Martin at Angler’s World Holiday’s had kindly supplied us with a map of proven fish holding areas therefore location was not a problem; in fact we were spoilt for choice! We settled on a swim with a depth of 10 to15ft deep at about two rod’s length out, and after setting the gear up I cast out into the crystal clear water and fired out about 30 Jaffa orange-sized balls of groundbait and 20 pouchfuls of boiled maize. The hookbaits were 20mm Nashbait Scopex Boilies.
Just a quick note about the water, so clear and clean. You can see the bottom even in deeper stretches. Just as well really, so that you can see some of the huge rocks that make up the river bed.
Tackle and Bait.
Tackle for our trip consisted of normal carp fishing gear but with one important thing – it must be very strong! I used 12ft 2 1/2 test curve rods, either Daiwa Tournament Big Pit/ Shimano Baitrunner reels with one spooled with 15lbs and the other with 30lbs Powercable Braid. My rigs are very simple – 2ft to 4ft of Fox 35lb Leadcore (Good abrasion resistance), 2oz to 3oz leads or Richworth method feeders and 10 inches of either 25lbs Kryston Silkworm or 30lbs Powercable hook lengths. I also took some Kryston Quicksilver to use as an abrasion leader but I must admit I didn’t use any. Hooks need to be big and strong – my choice was size 2 Fox Series 3 hooks, finished with the simple ‘no knot’ hair.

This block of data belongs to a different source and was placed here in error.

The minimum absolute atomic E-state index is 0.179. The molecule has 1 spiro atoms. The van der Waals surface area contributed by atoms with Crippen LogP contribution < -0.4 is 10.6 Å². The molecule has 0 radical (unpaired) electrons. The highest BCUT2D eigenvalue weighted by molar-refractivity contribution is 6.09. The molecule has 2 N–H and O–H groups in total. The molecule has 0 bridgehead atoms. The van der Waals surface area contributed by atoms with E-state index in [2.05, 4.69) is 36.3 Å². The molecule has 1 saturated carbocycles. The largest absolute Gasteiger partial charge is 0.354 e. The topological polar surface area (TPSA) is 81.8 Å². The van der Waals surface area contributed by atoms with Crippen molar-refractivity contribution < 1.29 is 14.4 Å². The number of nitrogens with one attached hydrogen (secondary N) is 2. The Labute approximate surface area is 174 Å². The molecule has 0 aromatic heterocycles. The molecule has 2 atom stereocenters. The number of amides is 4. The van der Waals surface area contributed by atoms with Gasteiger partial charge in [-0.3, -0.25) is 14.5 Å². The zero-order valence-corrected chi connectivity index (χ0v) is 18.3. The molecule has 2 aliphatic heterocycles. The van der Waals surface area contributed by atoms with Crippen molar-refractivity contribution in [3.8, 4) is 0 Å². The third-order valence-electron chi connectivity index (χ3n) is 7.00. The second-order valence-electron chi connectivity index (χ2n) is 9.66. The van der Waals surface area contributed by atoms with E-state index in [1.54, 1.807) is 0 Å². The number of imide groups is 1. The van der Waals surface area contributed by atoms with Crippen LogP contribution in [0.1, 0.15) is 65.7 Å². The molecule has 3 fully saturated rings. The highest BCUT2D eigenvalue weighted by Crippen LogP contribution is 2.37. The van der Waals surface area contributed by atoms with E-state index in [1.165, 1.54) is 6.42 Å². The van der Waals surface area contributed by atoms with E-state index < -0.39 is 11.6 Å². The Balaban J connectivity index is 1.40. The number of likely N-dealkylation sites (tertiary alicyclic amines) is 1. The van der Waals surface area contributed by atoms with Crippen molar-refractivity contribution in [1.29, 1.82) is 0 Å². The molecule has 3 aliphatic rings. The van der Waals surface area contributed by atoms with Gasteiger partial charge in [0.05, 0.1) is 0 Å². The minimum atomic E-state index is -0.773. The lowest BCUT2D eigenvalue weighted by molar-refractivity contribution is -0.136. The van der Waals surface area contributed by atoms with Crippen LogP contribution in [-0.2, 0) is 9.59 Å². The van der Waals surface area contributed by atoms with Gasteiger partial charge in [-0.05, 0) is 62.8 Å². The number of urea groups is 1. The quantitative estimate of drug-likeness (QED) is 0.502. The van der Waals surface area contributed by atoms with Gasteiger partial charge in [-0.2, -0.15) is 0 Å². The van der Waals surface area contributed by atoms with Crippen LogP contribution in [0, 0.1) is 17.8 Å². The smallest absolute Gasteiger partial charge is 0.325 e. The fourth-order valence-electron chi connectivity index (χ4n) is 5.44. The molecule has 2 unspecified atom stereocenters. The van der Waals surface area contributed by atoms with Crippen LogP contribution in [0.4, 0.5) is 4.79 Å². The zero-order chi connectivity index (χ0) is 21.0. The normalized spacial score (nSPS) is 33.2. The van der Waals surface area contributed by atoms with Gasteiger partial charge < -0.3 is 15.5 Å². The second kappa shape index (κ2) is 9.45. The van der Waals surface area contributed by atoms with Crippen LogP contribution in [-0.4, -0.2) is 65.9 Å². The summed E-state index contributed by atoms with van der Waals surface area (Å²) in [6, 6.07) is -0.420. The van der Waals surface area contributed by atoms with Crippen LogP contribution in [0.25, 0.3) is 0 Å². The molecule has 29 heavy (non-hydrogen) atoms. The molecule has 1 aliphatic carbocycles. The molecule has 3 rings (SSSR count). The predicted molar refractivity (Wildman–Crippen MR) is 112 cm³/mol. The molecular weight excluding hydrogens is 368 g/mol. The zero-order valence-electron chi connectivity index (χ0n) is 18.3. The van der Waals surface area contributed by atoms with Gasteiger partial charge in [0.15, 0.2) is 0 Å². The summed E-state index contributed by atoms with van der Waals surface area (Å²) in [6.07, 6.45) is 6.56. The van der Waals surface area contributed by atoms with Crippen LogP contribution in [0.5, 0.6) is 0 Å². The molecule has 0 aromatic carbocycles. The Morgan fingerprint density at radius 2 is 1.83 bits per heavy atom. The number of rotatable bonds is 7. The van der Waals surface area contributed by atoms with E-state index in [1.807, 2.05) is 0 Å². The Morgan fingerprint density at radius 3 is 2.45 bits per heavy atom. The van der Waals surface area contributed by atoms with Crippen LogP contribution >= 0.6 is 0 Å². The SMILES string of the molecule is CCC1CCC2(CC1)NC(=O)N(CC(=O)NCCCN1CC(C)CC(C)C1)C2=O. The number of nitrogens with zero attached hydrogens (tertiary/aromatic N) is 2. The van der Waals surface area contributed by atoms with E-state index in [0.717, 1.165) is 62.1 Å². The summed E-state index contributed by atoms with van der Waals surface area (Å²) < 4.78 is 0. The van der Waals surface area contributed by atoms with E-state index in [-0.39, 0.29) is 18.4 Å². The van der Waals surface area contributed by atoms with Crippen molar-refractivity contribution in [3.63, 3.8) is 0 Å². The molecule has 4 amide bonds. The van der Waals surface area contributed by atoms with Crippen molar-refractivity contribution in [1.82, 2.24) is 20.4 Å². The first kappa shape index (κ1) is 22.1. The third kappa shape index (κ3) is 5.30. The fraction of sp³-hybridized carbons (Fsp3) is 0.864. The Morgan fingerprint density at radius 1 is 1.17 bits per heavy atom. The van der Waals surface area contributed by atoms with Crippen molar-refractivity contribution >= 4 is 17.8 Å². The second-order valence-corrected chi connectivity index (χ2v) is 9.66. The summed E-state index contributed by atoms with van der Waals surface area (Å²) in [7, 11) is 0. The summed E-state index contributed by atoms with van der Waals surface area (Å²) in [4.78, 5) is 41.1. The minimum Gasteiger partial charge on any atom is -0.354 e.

You may feel that this is heavy-handed but these fish are very naive and they fight like demons! A great tip on braid is to buy it when you get to Canada – much cheaper.
Other important items of gear to take are a large landing net, electronic bite alarms, indicators, scales, bank sticks, catapults (and spare elastics, etc) and lots of spare hooks and rig tackle as you cannot buy these over there. I also took a smallish unhooking mat, which I managed to fit into the base of a suitcase. The banks over there can be hard so I advise that you take care when dealing with the carp on the bank. By the way we flew schedule flights to Canada and that gave us 50kgs (2 pieces of checked hold baggage) each. Charter flights are cheaper but you will have a lower allowance (approx 15kgs).
Meanwhile on the bait front, as I previously mentioned, the groundbait was waiting for us when we arrived in the resort, kindly organised by Martin. This comes from the local animal feeds supplier and consists of Chop, a light seed mix that sinks but has no binding quality, and Oilcake, a great binder that has a high oil content. I mixed this at a ratio of two parts chop to one part oilcake and I got a great mix.
Another excellent pair of fish pullers is maize and wheat (also available from the animal feeds supplier). Preparation for these is simple – I soaked them for 24 hours then boiled for an hour to soften. These were then flavoured to match my boilies and either loose-feed, or added to the groundbait mix. For hookbaits I used double 20mm Nashbait Scopex ready-mades or four to five grains of flavoured maize. Any quality readymade will work and I believe that flavour dips help me put more fish on the bank.